Donald Trump’s new pick for director of national intelligence played a role last year in popularizing what briefly became one of the right’s most easily debunked conspiracy theories about the investigation into the president and Russia, offering what he presented as evidence of an anti-Trump “secret society” operating within the FBI.
Rep. John Ratcliffe (R-TX), a member of the House Judiciary Committee, has been an outspoken critic of the FBI’s investigation into contacts between Trump’s campaign and Russia before the 2016 election. Like other Republicans, he seized on text messages between FBI officials Lisa Page and Peter Strzok, who were having an affair, as proof that the FBI had been biased against Trump in the run-up to the election.
One of Ratcliffe’s biggest contributions to the Republican pushback on the investigation came in January 2018, when he claimed he had seen text messages between Page and Strzok that suggested the existence of a “secret society” working against Trump. But Ratcliffe’s claims, which were subsequently amplified by pro-Trump media outlets, fell apart when the fuller text exchanges became public.
Ratcliffe’s congressional office didn’t respond to a request for comment.
Ratcliffe was also accused Tuesday of embellishing his record in an anti-terrorism case. ABC News reports that he has repeatedly misrepresented his role in the high-profile case, claiming he had been appointed as a “special prosecutor” in 2008 to help secure convictions for funneling money to Hamas, which is a designated terrorist organization.
The congressman, who did serve as a terrorism prosecutor and U.S. attorney in the Eastern District of Texas, has used the Holy Land Foundation conviction to boost his anti-terror credentials, but court records and lawyers involved in the case suggest he had no direct role in the prosecution.
A spokesperson for Ratcliffe told ABC News that his involvement in the case was actually in conducting an investigation outside of the court proceedings, but said she could provide no further details “because the investigation did not result in any charges.”
Ratcliffe, who was tapped by Trump to succeed the departing Dan Coats, first made the FBI “secret society” claim during a Jan. 22, 2018, appearance on Fox News.
“We learned today about information that in the immediate aftermath of his election, there may have been a ‘secret society’ of folks within the Department of Justice and the FBI, to include Page and Strzok, working against him,” Ratcliffe said. “I’m not saying that actually happened, but when folks speak in those terms, they need to come forward to explain the context.”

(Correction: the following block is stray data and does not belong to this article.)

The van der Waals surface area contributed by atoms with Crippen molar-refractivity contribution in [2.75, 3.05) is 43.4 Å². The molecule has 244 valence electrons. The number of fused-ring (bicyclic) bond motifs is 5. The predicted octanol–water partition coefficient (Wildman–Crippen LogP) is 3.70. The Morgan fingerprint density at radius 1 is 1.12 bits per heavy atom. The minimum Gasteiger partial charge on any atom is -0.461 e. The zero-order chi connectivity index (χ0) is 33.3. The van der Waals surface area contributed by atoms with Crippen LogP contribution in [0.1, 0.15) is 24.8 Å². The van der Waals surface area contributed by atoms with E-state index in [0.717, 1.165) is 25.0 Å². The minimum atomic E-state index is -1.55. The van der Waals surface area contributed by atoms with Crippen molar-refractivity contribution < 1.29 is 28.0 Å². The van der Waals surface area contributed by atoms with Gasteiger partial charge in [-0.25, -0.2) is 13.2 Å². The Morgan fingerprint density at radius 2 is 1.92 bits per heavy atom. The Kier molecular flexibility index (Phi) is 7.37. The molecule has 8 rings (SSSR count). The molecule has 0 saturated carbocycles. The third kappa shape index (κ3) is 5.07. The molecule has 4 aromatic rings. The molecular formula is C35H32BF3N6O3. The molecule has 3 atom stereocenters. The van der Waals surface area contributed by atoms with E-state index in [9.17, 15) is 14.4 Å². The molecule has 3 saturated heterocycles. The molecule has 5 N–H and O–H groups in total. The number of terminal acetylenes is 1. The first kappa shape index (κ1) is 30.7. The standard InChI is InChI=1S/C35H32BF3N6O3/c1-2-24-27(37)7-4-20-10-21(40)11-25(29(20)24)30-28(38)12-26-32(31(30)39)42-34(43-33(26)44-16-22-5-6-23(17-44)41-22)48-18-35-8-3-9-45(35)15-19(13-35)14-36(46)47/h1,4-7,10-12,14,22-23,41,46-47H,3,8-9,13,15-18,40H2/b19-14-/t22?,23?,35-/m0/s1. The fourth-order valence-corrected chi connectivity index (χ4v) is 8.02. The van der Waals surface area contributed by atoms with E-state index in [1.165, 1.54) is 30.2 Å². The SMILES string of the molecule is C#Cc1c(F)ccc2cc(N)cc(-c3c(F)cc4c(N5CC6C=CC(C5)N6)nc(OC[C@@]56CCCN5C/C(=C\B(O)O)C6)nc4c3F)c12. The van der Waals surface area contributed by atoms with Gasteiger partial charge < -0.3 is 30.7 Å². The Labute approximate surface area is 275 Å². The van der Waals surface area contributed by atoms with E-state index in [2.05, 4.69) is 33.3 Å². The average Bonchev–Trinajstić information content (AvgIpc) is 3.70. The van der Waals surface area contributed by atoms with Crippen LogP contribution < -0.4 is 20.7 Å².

According to then-Rep. Trey Gowdy (R-SC), who appeared alongside Ratcliffe on Fox News that day, it was Ratcliffe himself who was responsible for discovering the supposedly incriminating text messages. Ratcliffe followed that cable-news appearance by promoting his claim on Twitter, saying the text messages were proof of “manifest bias” at the top of the FBI.
“The texts between Strzok and Page referenced a ‘secret society,” Ratcliffe tweeted.
While he was making these claims, Ratcliffe never described the full text message he was quoting from. Still, right-wing media picked up on his explosive notion of an anti-Trump cabal inside the FBI. The Daily Caller declared that Ratcliffe had found proof of an “Anti-Trump ‘Secret Society’ at FBI.”
“FBI CONSPIRACY?” tweeted Fox News host and Trump confidant Sean Hannity, who later deleted the tweet.
A day after Ratcliffe’s initial claim on Fox, Sen. Ron Johnson (R-WI) moved the conspiracy further, claiming that Republican investigators had learned of meetings of an off-site “secret society” from an “informant.” Johnson eventually had to back down from his proclamation, saying he had only heard the term from the Strzok-Page text messages.
Despite the excitement that greeted Ratcliffe’s claims among Trump supporters, the actual “secret society” text message turned out to be less sinister than initially suggested. ABC News published the full text message two days after Ratcliffe made his viral Fox appearance, revealing that the “secret society” text referenced calendars of a “beefcake” Vladimir Putin that Strzok was giving out as gifts to people who worked on the Russia investigation.
“Are you even going to give out your calendars?” Page wrote. “Seems kind of depressing. Maybe it should just be the first meeting of the secret society.”
Shortly after the ABC story broke, discussion about an anti-Trump “secret society” largely disappeared from right-wing media.
Even Johnson, one of the “secret society’s” most enthusiastic promoters, conceded there was a “real possibility” that Page’s text message was a joke. Ratcliffe himself appears to have abandoned the claim, at least publicly. He hasn’t tweeted about it since he first pushed it in January 2018.
Ratcliffe may have caught Trump’s eye during his hostile questioning of Robert Mueller last week, but if the Fox News favorite is to take up one of America's most prominent intelligence roles he will have to overcome a confirmation process that is expected to be rocky.